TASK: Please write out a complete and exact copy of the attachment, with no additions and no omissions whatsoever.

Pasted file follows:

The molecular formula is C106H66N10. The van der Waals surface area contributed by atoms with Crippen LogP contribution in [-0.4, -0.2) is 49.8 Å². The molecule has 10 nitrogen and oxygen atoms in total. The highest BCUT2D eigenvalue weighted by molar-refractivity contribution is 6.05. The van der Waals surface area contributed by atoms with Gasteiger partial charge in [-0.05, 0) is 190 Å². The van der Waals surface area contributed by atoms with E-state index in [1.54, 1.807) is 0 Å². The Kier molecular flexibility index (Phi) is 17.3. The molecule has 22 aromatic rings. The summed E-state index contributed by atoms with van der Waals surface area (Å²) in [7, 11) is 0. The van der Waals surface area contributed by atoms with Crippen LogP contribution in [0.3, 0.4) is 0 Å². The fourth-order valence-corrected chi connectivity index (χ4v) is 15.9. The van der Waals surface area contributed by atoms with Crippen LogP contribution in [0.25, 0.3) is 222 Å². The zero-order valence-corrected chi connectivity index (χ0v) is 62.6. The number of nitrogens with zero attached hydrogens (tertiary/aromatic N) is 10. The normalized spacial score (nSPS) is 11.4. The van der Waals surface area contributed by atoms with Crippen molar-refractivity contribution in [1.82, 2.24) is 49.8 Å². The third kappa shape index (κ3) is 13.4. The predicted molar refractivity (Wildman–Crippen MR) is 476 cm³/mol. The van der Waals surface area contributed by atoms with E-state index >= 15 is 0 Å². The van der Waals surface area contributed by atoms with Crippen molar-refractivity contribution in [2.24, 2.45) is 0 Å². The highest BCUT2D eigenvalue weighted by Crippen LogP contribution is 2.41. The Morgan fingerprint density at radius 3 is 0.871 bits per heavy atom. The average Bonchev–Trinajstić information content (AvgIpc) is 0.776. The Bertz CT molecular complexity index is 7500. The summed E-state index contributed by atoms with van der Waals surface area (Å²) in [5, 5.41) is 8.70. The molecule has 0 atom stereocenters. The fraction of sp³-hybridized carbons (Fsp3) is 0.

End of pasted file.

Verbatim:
The molecular formula is C106H66N10. The van der Waals surface area contributed by atoms with Crippen LogP contribution in [-0.4, -0.2) is 49.8 Å². The molecule has 10 nitrogen and oxygen atoms in total. The highest BCUT2D eigenvalue weighted by molar-refractivity contribution is 6.05. The van der Waals surface area contributed by atoms with Gasteiger partial charge in [-0.05, 0) is 190 Å². The van der Waals surface area contributed by atoms with E-state index in [1.54, 1.807) is 0 Å². The Kier molecular flexibility index (Phi) is 17.3. The molecule has 22 aromatic rings. The summed E-state index contributed by atoms with van der Waals surface area (Å²) in [7, 11) is 0. The van der Waals surface area contributed by atoms with Crippen LogP contribution in [0.3, 0.4) is 0 Å². The fourth-order valence-corrected chi connectivity index (χ4v) is 15.9. The van der Waals surface area contributed by atoms with Crippen LogP contribution in [0.25, 0.3) is 222 Å². The zero-order valence-corrected chi connectivity index (χ0v) is 62.6. The number of nitrogens with zero attached hydrogens (tertiary/aromatic N) is 10. The normalized spacial score (nSPS) is 11.4. The van der Waals surface area contributed by atoms with Crippen molar-refractivity contribution in [1.82, 2.24) is 49.8 Å². The third kappa shape index (κ3) is 13.4. The predicted molar refractivity (Wildman–Crippen MR) is 476 cm³/mol. The van der Waals surface area contributed by atoms with E-state index >= 15 is 0 Å². The van der Waals surface area contributed by atoms with Crippen molar-refractivity contribution in [2.24, 2.45) is 0 Å². The highest BCUT2D eigenvalue weighted by Crippen LogP contribution is 2.41. The Morgan fingerprint density at radius 3 is 0.871 bits per heavy atom. The average Bonchev–Trinajstić information content (AvgIpc) is 0.776. The Bertz CT molecular complexity index is 7500. The summed E-state index contributed by atoms with van der Waals surface area (Å²) in [5, 5.41) is 8.70. The molecule has 0 atom stereocenters. The fraction of sp³-hybridized carbons (Fsp3) is 0.